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October 10, 2017 12:50 pm

Sukkah Destroyed at Kansas State University, Antisemitic Vandalism Suspected

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Kansas State University. Photo: KSU Communicators.

Update: The Kansas State University police department completed its investigation of the incident following publication of this article, and concluded that the Sukkah was destroyed by severe weather, not vandalism.

A Sukkah erected at Kansas State University (KSU) for use by Jewish community members was destroyed on Friday night in an apparent act of antisemitic vandalism.

The sukkah — a temporary dwelling place used by Jews during the eight-day holiday of Sukkot — was first assembled on October 3rd by the Jewish campus group Hillel and KSU’s Department of Housing and Dining Services outside a residential complex at the university.

Three days later, Glen Buickerood — a graduate student at KSU who helped organize the Sukkot initiative — saw that the structure was gone.

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“When I walked past the Sukkah to my car, I noticed something horrible,” Buickerood wrote in an email to campus leaders, which was obtained by The Algemeiner. “The chairs and tables stood where the Sukkah had been. The stakes were still in the ground. Stakes that had been tied to the Sukkah had been pulled out.”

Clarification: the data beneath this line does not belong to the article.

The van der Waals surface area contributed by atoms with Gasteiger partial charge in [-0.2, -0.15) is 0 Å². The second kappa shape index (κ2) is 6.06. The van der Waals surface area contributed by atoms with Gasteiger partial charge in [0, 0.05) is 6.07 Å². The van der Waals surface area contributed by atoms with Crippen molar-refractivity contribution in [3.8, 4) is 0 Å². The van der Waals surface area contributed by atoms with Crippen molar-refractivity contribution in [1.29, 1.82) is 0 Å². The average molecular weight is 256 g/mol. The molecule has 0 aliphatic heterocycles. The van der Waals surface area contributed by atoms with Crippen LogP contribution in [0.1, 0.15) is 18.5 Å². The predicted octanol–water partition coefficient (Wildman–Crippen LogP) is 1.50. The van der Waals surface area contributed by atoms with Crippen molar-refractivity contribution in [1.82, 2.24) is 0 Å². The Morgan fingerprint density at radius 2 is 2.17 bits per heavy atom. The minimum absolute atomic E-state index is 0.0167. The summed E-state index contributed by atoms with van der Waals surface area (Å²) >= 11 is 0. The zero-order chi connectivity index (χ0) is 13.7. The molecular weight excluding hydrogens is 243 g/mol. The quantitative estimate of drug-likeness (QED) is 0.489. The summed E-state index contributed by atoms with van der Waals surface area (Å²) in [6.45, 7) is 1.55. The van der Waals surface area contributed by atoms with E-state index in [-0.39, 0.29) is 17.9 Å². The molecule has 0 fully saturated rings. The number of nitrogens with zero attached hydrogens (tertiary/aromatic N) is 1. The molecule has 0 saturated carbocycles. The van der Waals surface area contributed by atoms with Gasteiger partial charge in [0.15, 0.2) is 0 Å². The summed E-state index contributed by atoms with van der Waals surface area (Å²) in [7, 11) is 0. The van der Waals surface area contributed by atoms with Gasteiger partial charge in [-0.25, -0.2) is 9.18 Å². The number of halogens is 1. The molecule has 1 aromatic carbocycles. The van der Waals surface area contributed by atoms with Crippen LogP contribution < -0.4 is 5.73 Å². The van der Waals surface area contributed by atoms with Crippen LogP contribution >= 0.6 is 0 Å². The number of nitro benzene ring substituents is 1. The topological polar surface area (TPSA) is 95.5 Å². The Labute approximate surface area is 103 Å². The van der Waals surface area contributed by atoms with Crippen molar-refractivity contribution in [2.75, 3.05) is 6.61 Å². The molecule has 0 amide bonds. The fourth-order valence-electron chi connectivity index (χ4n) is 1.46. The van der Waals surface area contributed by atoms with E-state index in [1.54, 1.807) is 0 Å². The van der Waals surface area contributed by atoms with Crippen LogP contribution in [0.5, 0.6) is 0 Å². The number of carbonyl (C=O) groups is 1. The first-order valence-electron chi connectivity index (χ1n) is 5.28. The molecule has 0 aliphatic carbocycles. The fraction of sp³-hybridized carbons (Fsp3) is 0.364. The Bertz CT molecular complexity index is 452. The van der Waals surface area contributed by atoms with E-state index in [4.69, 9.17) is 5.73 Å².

The sukkah was found 40 yards away from its original location, wrapped around Buickerood’s car.

“I believe a group of individuals recognized that the Sukkah was affiliated with Judaism and the Sukkot holiday,” Buickerood said. “This was a direct response to what the Sukkah stands for and represents.”

In its own statement condemning the incident on Monday, Hillel International called the “anti-Semitic vandalism .. hurtful and disrespectful to those who have come together to celebrate the holiday of Sukkot.”

KSU’s police department has launched an investigation into the matter, which a representative told The Algemeiner on Monday was still ongoing.

“I want to emphasize how deeply concerned the K-State family is about this incident,” KSU President Richard Myers stated on behalf of the university on Monday. “Many who live or work on our campuses, particularly those of the Jewish community, are experiencing significant pain and fear as a result of this act.”

The damaged sukkah was rebuilt on Sunday morning. A Sukkot Solidarity Dinner is scheduled to take place at KSU this Wednesday in response to the vandalism, the latest in a string of incidents that have raised concerns on campus.

In September, flyers with white supremacist messages were found at the university, while an antisemitic poster was discovered on Holocaust Remembrance Day in April.

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